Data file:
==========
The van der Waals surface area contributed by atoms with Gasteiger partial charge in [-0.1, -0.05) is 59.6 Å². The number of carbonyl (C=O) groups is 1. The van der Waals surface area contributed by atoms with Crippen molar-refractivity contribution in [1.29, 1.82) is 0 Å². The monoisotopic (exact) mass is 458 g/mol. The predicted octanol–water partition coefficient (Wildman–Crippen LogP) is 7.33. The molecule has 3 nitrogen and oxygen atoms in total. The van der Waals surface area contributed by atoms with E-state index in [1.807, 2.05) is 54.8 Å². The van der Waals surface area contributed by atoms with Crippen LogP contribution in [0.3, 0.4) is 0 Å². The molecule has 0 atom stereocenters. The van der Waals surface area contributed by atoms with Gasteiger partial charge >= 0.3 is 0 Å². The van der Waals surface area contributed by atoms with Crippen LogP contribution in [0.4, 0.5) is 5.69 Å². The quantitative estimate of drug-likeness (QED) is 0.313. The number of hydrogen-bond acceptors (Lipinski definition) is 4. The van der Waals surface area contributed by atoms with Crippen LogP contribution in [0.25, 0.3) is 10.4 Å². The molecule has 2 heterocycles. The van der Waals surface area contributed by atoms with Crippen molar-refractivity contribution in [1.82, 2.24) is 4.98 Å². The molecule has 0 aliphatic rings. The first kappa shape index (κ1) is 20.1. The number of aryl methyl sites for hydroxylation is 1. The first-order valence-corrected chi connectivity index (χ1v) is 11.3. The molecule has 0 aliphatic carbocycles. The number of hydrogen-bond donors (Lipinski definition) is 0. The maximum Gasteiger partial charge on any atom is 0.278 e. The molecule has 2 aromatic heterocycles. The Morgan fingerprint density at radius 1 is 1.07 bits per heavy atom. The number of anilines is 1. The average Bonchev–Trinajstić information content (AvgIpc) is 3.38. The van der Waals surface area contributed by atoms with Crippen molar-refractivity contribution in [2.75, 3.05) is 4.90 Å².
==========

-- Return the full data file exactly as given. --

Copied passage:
The van der Waals surface area contributed by atoms with Gasteiger partial charge in [-0.1, -0.05) is 59.6 Å². The number of carbonyl (C=O) groups is 1. The van der Waals surface area contributed by atoms with Crippen molar-refractivity contribution in [1.29, 1.82) is 0 Å². The monoisotopic (exact) mass is 458 g/mol. The predicted octanol–water partition coefficient (Wildman–Crippen LogP) is 7.33. The molecule has 3 nitrogen and oxygen atoms in total. The van der Waals surface area contributed by atoms with E-state index in [1.807, 2.05) is 54.8 Å². The van der Waals surface area contributed by atoms with Crippen LogP contribution in [0.3, 0.4) is 0 Å². The molecule has 0 atom stereocenters. The van der Waals surface area contributed by atoms with Gasteiger partial charge >= 0.3 is 0 Å². The van der Waals surface area contributed by atoms with Crippen LogP contribution in [0.4, 0.5) is 5.69 Å². The quantitative estimate of drug-likeness (QED) is 0.313. The number of hydrogen-bond acceptors (Lipinski definition) is 4. The van der Waals surface area contributed by atoms with Crippen LogP contribution in [0.25, 0.3) is 10.4 Å². The molecule has 2 heterocycles. The van der Waals surface area contributed by atoms with Crippen molar-refractivity contribution in [1.82, 2.24) is 4.98 Å². The molecule has 0 aliphatic rings. The first kappa shape index (κ1) is 20.1. The number of aryl methyl sites for hydroxylation is 1. The first-order valence-corrected chi connectivity index (χ1v) is 11.3. The molecule has 0 aliphatic carbocycles. The number of hydrogen-bond donors (Lipinski definition) is 0. The maximum Gasteiger partial charge on any atom is 0.278 e. The molecule has 2 aromatic heterocycles. The Morgan fingerprint density at radius 1 is 1.07 bits per heavy atom. The number of anilines is 1. The average Bonchev–Trinajstić information content (AvgIpc) is 3.38. The van der Waals surface area contributed by atoms with Crippen molar-refractivity contribution in [2.75, 3.05) is 4.90 Å².